Firstly, on the IMF we’re founder members and great supporters of the IMF. It’s a key international institution. We set out our conditions at the Cannes G20 about expansion of the IMF. We believe the IMF must always lend to countries, not to currencies. We would only act if that was with others, not just as part of a Eurozone measure. But above all, we want to see that the Eurozone is standing behind its own currency but the case has to be looked at in that context, but we’re founder members of the IMF and strong supporters of it. In terms of the Falklands, the point is this is the 30th anniversary. As I said in the House of Commons, it’s right to commemorate the people who served, the people who were wounded and the people who tragically were killed in that conflict. But it is, I think important for Britain to send a very clear message that as long as people in the Falkland Islands want to remain British, we respect their right of self-determination and the reason for holding a National Security Council which discussed other things as well, but to discuss this issue, is just to make sure no one is in any doubt that Britain supports that right of self-determination and we will go on doing so for as long as people in the Falklands want to continue in that way. And I think it’s very important that everyone understands that.

Prime Minister Monti:

On the terrible ship accident which occurred in Italian seas a few days ago, obviously any such disaster could and should be avoided. I cannot run ahead of what will be the conclusions of the multiple and meticulous enquiries that are being conducted by the pertinent authorities. I can attest of the extremely generous co-operation that was given by the population of the localities near the accident. And by the way, I was very grateful to the Prime Minister for his expressions of solidarity in relation to this incident and everybody can be assured that the Italian authorities are both taking care of the prevention and limitation of any environmental negative implications of this accident as well as obviously in the first place providing all the necessary help to those affected.

Prime Minister Cameron:

Okay, a question from your press.

Italian translator:

A while ago Mrs Merkel has made a declaration which I can sum up in this way, ‘I’m still trying to understand what Germany can do to help the euro but nobody can tell me’. So I’d like to know if you have any suggestions, and I would like to address the same question to Mr Monti.

Prime Minister Cameron: 

 Would you like to go first?

Prime Minister Monti:

With pleasure, Prime Minister.

(via translator)

Germany is at the basis of the euro. The euro couldn’t have been born without Germany and the German citizens who wanted - just like all of us - a solid and stable euro for their purchasing power, like in the case of the Mark, hence all the mechanisms to have discipline in public balances, and I am very grateful to Germany for this. I think that there are difficulties for the European… for the euro countries because there are deadlines with respect to public balances such as in countries like Italy. And I don’t think that we can ask specific questions to Germany, and there is this problem of the governance of the Eurozone and some challenges cannot be met. Therefore Italy is contributing to finding a solution and in this the role of Germany is extremely important. Governance must be improved - and I’m referring to discipline, fire walls and the need to avoid contagions. And growth policy is also very important. And we have talked about this with Prime Minister Cameron and this is something that is affecting not only the Eurozone but the whole of the European Union.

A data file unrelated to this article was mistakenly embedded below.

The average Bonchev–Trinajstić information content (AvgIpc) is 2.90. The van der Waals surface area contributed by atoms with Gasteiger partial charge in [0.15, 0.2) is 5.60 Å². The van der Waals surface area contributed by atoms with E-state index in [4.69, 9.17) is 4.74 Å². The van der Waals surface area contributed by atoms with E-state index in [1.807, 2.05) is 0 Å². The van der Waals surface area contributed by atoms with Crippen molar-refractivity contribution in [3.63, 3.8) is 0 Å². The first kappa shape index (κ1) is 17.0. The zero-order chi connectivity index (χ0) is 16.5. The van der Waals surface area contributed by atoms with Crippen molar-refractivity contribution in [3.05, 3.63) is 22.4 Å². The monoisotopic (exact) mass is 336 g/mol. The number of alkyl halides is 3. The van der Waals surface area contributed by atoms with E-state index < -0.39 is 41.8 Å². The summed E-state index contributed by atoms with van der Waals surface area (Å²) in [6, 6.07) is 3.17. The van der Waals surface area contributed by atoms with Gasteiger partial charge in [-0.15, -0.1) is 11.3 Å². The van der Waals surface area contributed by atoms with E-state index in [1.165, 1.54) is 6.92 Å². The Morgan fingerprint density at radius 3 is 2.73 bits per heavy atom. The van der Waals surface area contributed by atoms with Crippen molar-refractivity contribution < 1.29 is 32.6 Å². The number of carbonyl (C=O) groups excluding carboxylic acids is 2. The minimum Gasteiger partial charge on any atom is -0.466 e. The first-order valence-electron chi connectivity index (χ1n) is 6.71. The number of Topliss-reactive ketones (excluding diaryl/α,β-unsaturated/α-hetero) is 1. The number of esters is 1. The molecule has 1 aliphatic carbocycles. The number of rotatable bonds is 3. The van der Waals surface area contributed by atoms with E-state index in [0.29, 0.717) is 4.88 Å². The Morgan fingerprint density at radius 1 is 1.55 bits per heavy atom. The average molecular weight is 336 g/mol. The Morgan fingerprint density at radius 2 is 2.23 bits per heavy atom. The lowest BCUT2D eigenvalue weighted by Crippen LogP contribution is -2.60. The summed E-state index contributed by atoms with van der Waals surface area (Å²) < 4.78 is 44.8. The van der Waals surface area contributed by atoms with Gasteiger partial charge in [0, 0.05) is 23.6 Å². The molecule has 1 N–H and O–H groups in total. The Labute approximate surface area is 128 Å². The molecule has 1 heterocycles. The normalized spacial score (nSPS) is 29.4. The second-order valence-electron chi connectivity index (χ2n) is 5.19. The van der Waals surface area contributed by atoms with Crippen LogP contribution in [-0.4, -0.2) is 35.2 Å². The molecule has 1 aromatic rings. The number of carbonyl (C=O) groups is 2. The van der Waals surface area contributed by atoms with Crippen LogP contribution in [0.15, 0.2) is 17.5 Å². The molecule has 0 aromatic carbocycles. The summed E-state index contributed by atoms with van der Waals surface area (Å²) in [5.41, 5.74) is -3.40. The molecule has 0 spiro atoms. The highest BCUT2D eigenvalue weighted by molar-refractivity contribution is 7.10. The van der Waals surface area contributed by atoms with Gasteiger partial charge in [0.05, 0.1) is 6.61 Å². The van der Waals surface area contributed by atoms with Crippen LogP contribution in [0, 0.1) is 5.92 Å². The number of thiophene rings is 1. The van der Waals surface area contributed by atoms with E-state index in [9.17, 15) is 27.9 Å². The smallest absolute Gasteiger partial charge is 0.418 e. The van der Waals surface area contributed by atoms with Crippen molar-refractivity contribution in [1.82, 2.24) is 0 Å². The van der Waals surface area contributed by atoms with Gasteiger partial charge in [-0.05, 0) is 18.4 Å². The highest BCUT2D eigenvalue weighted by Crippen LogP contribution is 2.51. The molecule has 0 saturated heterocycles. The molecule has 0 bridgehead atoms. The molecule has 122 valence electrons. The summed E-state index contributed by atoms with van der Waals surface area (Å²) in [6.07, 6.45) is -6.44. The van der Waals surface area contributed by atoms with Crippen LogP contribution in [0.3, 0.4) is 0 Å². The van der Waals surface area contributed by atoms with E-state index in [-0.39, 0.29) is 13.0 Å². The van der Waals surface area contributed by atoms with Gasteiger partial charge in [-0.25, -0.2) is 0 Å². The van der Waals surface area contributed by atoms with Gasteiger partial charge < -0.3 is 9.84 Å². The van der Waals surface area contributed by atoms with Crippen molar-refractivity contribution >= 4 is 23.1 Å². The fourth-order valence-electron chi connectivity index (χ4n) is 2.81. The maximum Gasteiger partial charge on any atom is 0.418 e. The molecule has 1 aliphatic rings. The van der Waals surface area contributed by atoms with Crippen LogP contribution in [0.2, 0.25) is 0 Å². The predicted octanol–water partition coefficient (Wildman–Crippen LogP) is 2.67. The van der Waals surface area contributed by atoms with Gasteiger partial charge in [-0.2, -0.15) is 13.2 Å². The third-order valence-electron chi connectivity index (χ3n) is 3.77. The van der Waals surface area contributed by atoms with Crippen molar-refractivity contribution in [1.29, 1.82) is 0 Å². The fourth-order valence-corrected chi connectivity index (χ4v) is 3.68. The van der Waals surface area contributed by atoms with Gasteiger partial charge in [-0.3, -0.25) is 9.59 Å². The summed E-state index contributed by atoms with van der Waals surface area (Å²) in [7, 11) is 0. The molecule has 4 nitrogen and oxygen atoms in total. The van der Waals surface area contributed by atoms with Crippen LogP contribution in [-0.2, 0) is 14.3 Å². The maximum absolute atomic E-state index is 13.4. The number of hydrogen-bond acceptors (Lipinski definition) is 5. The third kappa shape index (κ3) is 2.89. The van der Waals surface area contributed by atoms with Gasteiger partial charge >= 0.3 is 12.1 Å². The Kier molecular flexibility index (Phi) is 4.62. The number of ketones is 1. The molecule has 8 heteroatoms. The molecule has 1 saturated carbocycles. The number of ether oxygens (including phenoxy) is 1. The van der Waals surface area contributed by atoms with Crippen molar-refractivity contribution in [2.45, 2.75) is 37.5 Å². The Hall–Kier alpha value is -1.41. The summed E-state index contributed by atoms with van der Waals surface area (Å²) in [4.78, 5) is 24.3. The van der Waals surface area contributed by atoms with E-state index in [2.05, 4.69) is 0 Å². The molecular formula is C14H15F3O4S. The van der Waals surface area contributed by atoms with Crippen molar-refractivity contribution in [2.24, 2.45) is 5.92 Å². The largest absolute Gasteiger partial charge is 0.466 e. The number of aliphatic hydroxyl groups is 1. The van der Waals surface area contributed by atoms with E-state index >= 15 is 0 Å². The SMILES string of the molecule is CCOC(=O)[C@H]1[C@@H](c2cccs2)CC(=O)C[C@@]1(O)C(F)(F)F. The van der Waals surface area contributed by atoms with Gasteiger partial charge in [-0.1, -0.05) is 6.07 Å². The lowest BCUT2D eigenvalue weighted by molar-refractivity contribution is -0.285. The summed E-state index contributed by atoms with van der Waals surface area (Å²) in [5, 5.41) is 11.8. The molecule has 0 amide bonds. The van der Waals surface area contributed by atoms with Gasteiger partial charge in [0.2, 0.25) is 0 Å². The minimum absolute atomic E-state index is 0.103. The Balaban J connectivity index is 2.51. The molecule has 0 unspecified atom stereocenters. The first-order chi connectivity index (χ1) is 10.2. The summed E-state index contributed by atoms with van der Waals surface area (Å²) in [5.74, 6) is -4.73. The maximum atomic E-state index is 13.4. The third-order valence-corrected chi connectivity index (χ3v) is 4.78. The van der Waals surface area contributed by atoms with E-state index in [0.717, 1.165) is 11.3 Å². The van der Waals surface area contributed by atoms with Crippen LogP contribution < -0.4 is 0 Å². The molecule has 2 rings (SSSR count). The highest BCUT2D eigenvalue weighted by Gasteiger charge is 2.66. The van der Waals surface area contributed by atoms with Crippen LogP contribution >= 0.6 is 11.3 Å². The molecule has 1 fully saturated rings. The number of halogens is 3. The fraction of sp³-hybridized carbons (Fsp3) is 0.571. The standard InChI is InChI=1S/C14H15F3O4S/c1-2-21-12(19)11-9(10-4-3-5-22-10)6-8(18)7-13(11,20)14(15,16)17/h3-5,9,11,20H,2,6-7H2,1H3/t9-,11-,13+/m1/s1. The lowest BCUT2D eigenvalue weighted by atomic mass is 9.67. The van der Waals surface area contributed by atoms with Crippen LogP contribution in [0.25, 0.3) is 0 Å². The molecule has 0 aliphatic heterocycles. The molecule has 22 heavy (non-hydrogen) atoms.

Prime Minister Cameron: 

Well thank you. There is much that I would agree in what Prime Minister Monti has said. It’s true that some progress has been made in dealing with the crisis of the Eurozone in terms of the additional support that’s been made available to European banks. This has clearly had an impact and that is welcome but I think we need to be frank about the overall situation where interest rates are still very high in many European countries which I think shows that so far what has been done is not working well enough. It’s not enough and so we have to ask ourselves what more do we need to do and I would just make one point about the short-term and one point about the longer-term.

In the short term those things that we’ve spoken about at many European councils, the fire wall - the bazooka as I have called it - the need for a deliverable, sustainable solution for Greece, and the importance of strengthening the banks, we still haven’t completed that agenda and we’ve got to complete that agenda. But the point I would make is it’s only a short-term agenda.

There’s a longer term agenda which is about competitiveness. We focus a lot in the European Union about fiscal deficits and of course that is important but we also need to look at current account deficits, we need to look at competitiveness. And that is where the single market reforms, the changes that Prime Minister Monti and I have been discussing are so important. But we need to emphasise the importance of countries that need to become more competitive - the deficit countries. But also, we can’t ignore - and Martin Wolf of the FT is often writing about this - we can’t ignore that for every deficit country there has to be a surplus country. So there are steps that everyone can take to help ease these longer term problems and fractures in the Eurozone that I think will make a fundamental difference. But I think we can start on the 30th January with a really convincing set of steps on digital market, on services market, on energy markets, on growth tests, that will help open up all of the European economies and help those deficit countries deal with their deficits, and help those surplus countries also make sure that they are growing and consuming and expanding at the same time. That in the end is how we will make sure that we have a sustainable future in the European Union.

Thank you very much. Thank you for coming. And thank you once again Prime Minister Monti for joining us today.

Prime Minister Monti:

Thank you very much.